I spent about a month debating whether to keep trying or just give up. I am not a coward and I do not want people to think I am taking the easy way out. By no means necessary is suicide an easy thing. To knowingly take one’s own life takes a huge amount of courage and commitment in my opinion.
Sitting alone in our house, drinking, which had become a nightly routine for me. I decided I would kill myself the following evening. I wanted to go around getting some things in order and say goodbye to friends and family. Organize my paperwork for my family so it is easier on them to settle my estate. Just like that, I committed to it. I was going to kill myself tomorrow evening. Like a meeting written into a scheduler. It was just one more thing to do.
My alarm went off at 6:30 am. I rolled over and turned it off. Got out of bed and took a shower, brushed my teeth, and got dressed. I wrote my floor safe combination on a post it and place the post it on the door of the metal box in my closet. This would allow my family access to the paperwork and other items within the safe once I was gone. I drove to my old company headquarters, I arrived at 8:00 am and walked into my boss’s office.
Francis Maxwell was an asshole. I had worked for him at the engineering consultant firm for 2 years and disliked him the entire time. No one in the office liked him as a matter of fact. He was unlikeable. He saw me come in and welcomed me. I asked, “Frank, do you have a minute? I need to speak to you about something.”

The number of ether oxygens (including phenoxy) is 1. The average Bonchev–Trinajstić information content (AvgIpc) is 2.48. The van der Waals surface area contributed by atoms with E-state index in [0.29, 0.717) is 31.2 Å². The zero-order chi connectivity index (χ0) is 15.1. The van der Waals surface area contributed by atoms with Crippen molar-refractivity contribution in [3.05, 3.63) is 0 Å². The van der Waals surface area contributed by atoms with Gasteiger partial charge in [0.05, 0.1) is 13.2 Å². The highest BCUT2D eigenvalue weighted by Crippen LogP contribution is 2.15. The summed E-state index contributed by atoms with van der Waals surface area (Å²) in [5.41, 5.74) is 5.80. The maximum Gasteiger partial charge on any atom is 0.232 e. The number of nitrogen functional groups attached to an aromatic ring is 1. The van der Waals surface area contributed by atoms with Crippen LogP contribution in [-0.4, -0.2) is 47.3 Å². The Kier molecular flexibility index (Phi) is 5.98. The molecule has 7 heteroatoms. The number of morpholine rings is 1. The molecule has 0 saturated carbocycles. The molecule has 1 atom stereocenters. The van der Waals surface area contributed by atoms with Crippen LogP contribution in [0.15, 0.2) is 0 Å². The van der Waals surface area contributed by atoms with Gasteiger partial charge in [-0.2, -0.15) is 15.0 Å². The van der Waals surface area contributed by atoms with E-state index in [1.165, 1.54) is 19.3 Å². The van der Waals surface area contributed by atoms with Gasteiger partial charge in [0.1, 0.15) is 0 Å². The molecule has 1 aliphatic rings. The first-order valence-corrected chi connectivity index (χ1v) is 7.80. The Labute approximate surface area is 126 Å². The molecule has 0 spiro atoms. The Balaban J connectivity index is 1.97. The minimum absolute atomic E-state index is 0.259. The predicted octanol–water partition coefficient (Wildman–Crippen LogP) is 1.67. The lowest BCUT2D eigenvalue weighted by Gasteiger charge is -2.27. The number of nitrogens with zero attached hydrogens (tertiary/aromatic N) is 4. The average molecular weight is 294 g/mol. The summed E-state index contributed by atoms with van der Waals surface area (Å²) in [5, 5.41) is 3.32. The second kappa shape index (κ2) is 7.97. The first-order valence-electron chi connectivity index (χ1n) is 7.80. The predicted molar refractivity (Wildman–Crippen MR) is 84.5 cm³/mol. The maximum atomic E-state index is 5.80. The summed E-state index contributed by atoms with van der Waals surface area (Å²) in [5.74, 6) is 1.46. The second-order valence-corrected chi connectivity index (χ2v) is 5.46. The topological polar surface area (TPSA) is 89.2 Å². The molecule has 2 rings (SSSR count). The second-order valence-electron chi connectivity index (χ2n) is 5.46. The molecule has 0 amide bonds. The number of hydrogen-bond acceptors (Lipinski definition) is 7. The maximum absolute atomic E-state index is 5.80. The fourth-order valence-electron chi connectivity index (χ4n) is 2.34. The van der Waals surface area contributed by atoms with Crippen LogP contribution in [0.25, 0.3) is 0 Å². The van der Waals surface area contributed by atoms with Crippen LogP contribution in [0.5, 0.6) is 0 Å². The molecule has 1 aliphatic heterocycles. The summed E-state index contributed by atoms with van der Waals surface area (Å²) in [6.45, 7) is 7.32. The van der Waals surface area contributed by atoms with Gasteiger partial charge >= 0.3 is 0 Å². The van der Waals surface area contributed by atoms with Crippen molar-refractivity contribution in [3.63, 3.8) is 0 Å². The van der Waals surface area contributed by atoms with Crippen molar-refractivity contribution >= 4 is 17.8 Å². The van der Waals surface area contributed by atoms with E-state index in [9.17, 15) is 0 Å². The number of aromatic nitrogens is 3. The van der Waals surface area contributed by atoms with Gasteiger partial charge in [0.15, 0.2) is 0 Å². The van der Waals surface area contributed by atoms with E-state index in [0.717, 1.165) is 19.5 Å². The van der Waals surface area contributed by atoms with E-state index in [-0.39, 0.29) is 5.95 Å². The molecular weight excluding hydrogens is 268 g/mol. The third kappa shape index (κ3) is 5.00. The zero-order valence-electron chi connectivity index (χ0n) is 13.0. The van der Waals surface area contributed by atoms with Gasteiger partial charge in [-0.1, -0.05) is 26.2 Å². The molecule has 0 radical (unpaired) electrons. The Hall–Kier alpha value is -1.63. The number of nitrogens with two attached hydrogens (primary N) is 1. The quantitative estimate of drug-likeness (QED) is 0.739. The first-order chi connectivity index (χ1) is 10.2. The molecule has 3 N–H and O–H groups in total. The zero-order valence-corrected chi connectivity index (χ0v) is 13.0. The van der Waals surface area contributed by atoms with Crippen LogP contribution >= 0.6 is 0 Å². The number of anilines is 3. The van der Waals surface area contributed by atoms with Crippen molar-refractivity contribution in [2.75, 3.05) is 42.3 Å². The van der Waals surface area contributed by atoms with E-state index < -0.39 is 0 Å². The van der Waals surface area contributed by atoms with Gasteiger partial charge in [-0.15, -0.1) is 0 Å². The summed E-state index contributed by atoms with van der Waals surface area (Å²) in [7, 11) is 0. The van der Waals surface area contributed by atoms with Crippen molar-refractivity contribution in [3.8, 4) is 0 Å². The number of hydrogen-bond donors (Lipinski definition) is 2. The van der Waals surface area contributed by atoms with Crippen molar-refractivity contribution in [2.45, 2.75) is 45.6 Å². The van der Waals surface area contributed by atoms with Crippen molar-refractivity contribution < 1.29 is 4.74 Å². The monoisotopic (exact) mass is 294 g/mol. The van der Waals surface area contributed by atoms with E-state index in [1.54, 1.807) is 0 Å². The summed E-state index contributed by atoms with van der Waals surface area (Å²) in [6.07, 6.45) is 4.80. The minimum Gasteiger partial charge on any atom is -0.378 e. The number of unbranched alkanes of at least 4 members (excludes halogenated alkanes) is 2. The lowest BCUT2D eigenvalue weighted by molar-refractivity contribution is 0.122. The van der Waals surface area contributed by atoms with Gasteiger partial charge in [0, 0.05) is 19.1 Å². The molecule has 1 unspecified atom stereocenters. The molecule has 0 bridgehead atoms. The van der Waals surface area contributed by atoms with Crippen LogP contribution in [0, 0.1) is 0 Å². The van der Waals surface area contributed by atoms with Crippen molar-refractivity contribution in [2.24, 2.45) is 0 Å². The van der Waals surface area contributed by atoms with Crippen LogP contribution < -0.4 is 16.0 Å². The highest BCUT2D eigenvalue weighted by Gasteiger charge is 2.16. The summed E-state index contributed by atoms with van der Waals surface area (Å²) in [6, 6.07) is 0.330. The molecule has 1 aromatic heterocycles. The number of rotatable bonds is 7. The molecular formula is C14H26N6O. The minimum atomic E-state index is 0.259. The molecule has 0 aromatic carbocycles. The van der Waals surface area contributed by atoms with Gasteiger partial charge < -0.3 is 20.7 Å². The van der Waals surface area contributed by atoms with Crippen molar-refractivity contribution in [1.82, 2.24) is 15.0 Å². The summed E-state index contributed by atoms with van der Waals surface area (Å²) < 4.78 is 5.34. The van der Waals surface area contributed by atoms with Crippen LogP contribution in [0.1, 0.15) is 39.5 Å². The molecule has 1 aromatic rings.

He nodded, waiving me in. I walked into his office and closed the door. “What’s going on Tom?”
“Well Francis, you are an asshole. I quit and I hope you go home tonight with the realization everyone in the company hates you. We think you are a joke and even our clients cannot stand you being involved with their files. So, all in all, you are the absolute worst. Just a real piece of human trash. There is no wonder why your wife left you. The rumors of her cheating on you with your handyman are believable. I would imagine the guy was so much better, all around, than you. This made it hard for your wife to quench her thirst for the love of a real man, not some dried up shell of a boy that you are.” I pushed my seat back and slapped a cup of pens off his desk as I got up. They were strewn across the floor. On the way out the door I knocked a framed motivational poster off his wall. I turned back to him and said, “I just did you a favor, that poster sucks. Everyone hates it.”
Francis just sat there motionless with his mouth wide open. The expression on his face showed his obvious amazement of what just happened. I walked out the doors and got in my car. I drove across the street to my bank and accessed my safety deposit box. I emptied the contents into a bag. The deed for my house, our marriage certificate, my birth certificate, my social security card, $5,000.00 cash and some of the jewelry Darcy inherited from her grandmother. I thanked the bank manager and walked out.